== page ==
Although the Court did not hear oral arguments yesterday, oral arguments were nonetheless the big news relating to the Court yesterday, with the online release of bootleg videos – believed to be the first ones ever – taken at the Court. Greg Stohr covered the release of the videos for Bloomberg News, while Jess Bravin and Brent Kendall did the same for The Wall Street Journal. And at the first casualty blog, Victoria Kwan connects the unauthorized videos with the oral arguments that they capture.
Looking ahead to next month’s oral argument in the challenges to the Affordable Care Act’s contraception mandate, Georgetown University Law Center has posted an authorized courtroom video – of a mock oral argument in the case.
Other coverage of the Court looks back at Tuesday’s decision in Kaley v. United States, in which the Court held that a criminal defendant whose assets have been frozen before his trial has no right to a pre-trial hearing to challenge the probable cause for his indictment, even if he needs the frozen funds to pay for his defense. (I reported on the decision for this blog that day.) In his column for The Atlantic, Andrew Cohen criticizes the Chief Justice’s dissent in the case, arguing that it is “such a backhanded defense of the right to counsel that it’s barely a defense at all.” At Reason.com’s Hit and Run Blog, Damon Root has a different take on the dissent, which he characterizes as getting “it right. Our criminal justice system only works when both sides get the opportunity to put their best case forward. Something has gone very wrong when the deck is stacked so heavily against those who still remain innocent until proven guilty.”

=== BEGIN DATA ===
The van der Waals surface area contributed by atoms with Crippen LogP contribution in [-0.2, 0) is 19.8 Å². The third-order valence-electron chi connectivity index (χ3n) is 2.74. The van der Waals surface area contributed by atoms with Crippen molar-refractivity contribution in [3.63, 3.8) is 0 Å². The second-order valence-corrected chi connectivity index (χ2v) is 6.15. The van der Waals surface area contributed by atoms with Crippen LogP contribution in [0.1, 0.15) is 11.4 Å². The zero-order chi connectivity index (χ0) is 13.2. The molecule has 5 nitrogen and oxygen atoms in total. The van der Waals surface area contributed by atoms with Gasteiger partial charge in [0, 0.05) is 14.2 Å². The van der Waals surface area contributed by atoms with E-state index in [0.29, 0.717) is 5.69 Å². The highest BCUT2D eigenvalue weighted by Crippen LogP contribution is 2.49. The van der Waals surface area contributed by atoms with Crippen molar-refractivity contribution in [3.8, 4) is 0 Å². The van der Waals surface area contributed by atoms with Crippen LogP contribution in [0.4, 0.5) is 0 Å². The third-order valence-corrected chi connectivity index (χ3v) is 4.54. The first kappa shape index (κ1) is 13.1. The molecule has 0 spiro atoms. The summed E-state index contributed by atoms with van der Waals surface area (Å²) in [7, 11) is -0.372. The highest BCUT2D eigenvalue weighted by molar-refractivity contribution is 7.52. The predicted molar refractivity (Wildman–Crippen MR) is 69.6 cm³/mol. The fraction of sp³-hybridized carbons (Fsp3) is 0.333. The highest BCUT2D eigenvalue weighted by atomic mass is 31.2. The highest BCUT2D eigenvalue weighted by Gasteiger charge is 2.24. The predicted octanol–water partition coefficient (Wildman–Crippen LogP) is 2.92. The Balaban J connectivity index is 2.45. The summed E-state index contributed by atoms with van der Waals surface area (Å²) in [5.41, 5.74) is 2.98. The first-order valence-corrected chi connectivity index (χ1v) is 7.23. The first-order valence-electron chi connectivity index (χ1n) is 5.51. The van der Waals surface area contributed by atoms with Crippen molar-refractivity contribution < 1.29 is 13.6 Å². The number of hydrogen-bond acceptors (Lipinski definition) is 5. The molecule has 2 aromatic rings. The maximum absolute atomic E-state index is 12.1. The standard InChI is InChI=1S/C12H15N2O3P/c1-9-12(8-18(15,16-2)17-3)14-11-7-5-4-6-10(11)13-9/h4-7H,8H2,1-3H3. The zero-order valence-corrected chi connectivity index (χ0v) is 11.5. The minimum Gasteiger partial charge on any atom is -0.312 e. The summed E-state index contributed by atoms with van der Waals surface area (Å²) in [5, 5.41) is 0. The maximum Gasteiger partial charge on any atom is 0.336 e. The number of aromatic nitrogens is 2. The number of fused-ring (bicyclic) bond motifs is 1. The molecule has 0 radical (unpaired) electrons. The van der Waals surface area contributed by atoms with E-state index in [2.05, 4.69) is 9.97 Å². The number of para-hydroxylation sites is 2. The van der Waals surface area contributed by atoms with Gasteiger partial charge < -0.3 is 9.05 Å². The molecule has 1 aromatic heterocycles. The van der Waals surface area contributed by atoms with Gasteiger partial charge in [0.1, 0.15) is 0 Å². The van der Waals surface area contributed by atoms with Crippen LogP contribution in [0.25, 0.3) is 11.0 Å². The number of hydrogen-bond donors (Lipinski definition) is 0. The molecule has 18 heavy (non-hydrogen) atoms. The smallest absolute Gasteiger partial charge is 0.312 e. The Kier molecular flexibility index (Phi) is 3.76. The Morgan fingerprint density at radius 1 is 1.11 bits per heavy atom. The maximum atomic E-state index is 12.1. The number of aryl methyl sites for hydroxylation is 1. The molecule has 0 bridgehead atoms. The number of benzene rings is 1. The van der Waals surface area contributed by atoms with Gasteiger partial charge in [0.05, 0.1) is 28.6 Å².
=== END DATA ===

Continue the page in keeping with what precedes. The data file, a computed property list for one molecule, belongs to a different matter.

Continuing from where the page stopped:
Recommended Citation: Amy Howe, Friday round-up, SCOTUSblog (Feb. 28, 2014, 8:23 AM), http://www.scotusblog.com/2014/02/friday-round-up-217/